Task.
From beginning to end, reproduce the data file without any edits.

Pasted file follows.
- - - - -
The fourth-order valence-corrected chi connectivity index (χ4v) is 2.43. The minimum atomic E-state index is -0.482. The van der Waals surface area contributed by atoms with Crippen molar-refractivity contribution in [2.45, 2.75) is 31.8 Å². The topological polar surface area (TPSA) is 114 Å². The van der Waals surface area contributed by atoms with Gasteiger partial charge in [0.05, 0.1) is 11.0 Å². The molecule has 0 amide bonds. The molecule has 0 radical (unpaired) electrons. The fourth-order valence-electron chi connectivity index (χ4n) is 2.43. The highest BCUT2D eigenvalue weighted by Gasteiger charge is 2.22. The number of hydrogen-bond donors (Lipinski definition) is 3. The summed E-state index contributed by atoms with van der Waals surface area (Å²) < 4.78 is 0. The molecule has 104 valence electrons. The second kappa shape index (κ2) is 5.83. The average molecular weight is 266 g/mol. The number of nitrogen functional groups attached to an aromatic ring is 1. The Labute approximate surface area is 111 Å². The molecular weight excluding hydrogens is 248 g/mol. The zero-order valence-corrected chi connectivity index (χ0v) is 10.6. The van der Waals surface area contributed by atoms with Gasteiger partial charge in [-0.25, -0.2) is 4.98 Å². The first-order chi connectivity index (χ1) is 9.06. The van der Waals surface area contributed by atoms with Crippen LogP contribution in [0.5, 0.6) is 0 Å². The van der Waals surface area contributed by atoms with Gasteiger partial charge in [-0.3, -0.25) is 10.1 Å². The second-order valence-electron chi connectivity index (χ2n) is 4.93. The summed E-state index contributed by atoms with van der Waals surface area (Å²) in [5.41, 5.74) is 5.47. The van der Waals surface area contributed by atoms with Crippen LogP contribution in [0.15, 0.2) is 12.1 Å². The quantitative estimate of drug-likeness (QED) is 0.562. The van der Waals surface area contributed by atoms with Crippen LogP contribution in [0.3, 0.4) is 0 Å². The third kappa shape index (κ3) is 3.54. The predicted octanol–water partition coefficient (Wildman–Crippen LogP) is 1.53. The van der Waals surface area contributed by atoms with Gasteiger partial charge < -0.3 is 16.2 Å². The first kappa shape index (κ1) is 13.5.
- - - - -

The fourth-order valence-corrected chi connectivity index (χ4v) is 2.43. The minimum atomic E-state index is -0.482. The van der Waals surface area contributed by atoms with Crippen molar-refractivity contribution in [2.45, 2.75) is 31.8 Å². The topological polar surface area (TPSA) is 114 Å². The van der Waals surface area contributed by atoms with Gasteiger partial charge in [0.05, 0.1) is 11.0 Å². The molecule has 0 amide bonds. The molecule has 0 radical (unpaired) electrons. The fourth-order valence-electron chi connectivity index (χ4n) is 2.43. The highest BCUT2D eigenvalue weighted by Gasteiger charge is 2.22. The number of hydrogen-bond donors (Lipinski definition) is 3. The summed E-state index contributed by atoms with van der Waals surface area (Å²) < 4.78 is 0. The molecule has 104 valence electrons. The second kappa shape index (κ2) is 5.83. The average molecular weight is 266 g/mol. The number of nitrogen functional groups attached to an aromatic ring is 1. The Labute approximate surface area is 111 Å². The molecular weight excluding hydrogens is 248 g/mol. The zero-order valence-corrected chi connectivity index (χ0v) is 10.6. The van der Waals surface area contributed by atoms with Gasteiger partial charge in [-0.25, -0.2) is 4.98 Å². The first-order chi connectivity index (χ1) is 9.06. The van der Waals surface area contributed by atoms with Crippen LogP contribution in [0.5, 0.6) is 0 Å². The van der Waals surface area contributed by atoms with Gasteiger partial charge in [-0.3, -0.25) is 10.1 Å². The second-order valence-electron chi connectivity index (χ2n) is 4.93. The summed E-state index contributed by atoms with van der Waals surface area (Å²) in [5.41, 5.74) is 5.47. The van der Waals surface area contributed by atoms with Crippen LogP contribution in [0.15, 0.2) is 12.1 Å². The quantitative estimate of drug-likeness (QED) is 0.562. The van der Waals surface area contributed by atoms with Crippen LogP contribution in [0.3, 0.4) is 0 Å². The third kappa shape index (κ3) is 3.54. The predicted octanol–water partition coefficient (Wildman–Crippen LogP) is 1.53. The van der Waals surface area contributed by atoms with Gasteiger partial charge < -0.3 is 16.2 Å². The first kappa shape index (κ1) is 13.5.